Would you like a little chemistry trivia with that?

Plenty of elements are named after geographical locations. Erbium, Terbium, Ytterbium, and Yttrium were all named after Ytterby, Sweden where minerals containing these elements were found.

Americium was named after the Americas. Berkelium was named for University of California at Berkeley and Californium was named for the State of California and University of California at Berkeley.

Plenty of European countries are represented and the entire continent can claim Europium. Germany has Darmstadtium, Germanium, Hassium, and Rhenium. The capitol of Sweden is represented by Holmium. Scotland can claim Strontium. France has Francium, Lutetium, and Gallium. Russia has Dubnium and Ruthenium. Poland has Polonium.

Scandinavia can boast Scandium, Hafnium, and Thulium which was named for Thule, a mythical island near Scandinavia’s  northern climes. Greece has Magnesium. And going back a ways, copper probably comes from Cyprus.

But what country was named after an element?

This question was  posed in Chang’s General Chemistry along with a hint that the country was in South America.

I’ll post a big picture in order to give you a chance to figure it out on you own. The answer follows.

So, if your first thought was that it was named after a valuable natural resource you are right. The use of a derivative of the Latin argentum, however, has the potential to shroud the answer.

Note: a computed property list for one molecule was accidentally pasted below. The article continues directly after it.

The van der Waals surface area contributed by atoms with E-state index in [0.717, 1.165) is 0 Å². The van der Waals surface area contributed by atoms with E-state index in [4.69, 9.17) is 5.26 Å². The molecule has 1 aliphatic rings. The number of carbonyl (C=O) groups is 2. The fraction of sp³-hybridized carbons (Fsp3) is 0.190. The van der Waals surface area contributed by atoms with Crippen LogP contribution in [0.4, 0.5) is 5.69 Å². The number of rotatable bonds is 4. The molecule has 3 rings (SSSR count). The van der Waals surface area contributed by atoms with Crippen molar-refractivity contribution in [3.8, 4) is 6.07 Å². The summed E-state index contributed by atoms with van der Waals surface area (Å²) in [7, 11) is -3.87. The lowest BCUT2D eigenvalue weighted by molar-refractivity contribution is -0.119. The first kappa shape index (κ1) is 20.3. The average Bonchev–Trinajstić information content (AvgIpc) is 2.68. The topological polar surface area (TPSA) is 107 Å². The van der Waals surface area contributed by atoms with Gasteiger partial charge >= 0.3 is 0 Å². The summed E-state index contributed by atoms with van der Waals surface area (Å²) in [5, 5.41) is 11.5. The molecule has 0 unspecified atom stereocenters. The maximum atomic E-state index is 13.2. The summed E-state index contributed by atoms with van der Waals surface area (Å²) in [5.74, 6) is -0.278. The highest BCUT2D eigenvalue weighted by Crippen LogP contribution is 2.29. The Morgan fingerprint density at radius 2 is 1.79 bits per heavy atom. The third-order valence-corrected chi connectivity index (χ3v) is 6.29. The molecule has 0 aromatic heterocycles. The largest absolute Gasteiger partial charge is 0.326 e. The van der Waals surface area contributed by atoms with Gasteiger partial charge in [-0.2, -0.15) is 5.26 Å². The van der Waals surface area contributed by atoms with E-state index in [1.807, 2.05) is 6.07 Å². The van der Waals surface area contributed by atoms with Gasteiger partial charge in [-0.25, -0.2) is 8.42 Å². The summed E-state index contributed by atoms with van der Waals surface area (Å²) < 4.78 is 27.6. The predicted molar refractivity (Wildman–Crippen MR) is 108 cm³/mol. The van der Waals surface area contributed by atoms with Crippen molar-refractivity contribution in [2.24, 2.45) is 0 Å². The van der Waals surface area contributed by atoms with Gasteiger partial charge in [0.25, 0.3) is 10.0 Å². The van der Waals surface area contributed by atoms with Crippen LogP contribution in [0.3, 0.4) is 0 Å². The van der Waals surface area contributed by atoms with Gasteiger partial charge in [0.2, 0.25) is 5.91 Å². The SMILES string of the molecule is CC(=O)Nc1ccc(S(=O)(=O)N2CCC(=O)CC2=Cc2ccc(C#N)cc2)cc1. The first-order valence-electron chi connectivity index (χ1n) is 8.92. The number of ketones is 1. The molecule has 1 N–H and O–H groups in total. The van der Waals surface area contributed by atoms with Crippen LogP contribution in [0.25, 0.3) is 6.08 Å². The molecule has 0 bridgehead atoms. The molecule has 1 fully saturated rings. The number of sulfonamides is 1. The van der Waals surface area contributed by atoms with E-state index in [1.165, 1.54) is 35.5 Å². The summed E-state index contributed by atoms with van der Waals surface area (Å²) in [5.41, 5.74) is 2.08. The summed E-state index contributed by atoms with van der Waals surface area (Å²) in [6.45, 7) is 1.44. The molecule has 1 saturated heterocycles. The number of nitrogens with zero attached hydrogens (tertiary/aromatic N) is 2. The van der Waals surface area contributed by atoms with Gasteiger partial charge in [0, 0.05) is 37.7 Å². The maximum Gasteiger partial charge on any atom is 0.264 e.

The answer is Argentina, named after silver (Ag, short for argentum).

So when the first Spanish conquerors arrived in Argentina they named it for the vast amounts of silver the area contained, right? No, not really.

The Spanish conquerors thought there was silver in the mountains in Argentina and named a river, Río de la Plata (Spanish: Silver River), and a mountain range, Sierra de la Plata (Spanish: Silver Mountains), accordingly. They probably should have checked to make sure the silver was there before naming two large geographical elements, but they didn’t. There was no silver in the mountains and the river did not lead to a silver trove.

The legend probably originated when the European survivors of a shipwreck were given abundant gifts of silver by the native peoples. The closest mountain range that resembles the myth of the “Silver Mountains” is more than a thousand miles away in modern Bolivia.

Although there was no silver, the name stuck. Its use in a historical poem by Martín del Barco Centenera established it as the country’s name in 1602.

So there it is. History, chemistry, and silly conquistadors in one shebang!

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About pickledtoo

I am currently a marine educator on my way to grad school in the next year or so. I want to be an industrial chemist and I want to make things that might make peoples lives better. I love to talk and write and think and dream about science!
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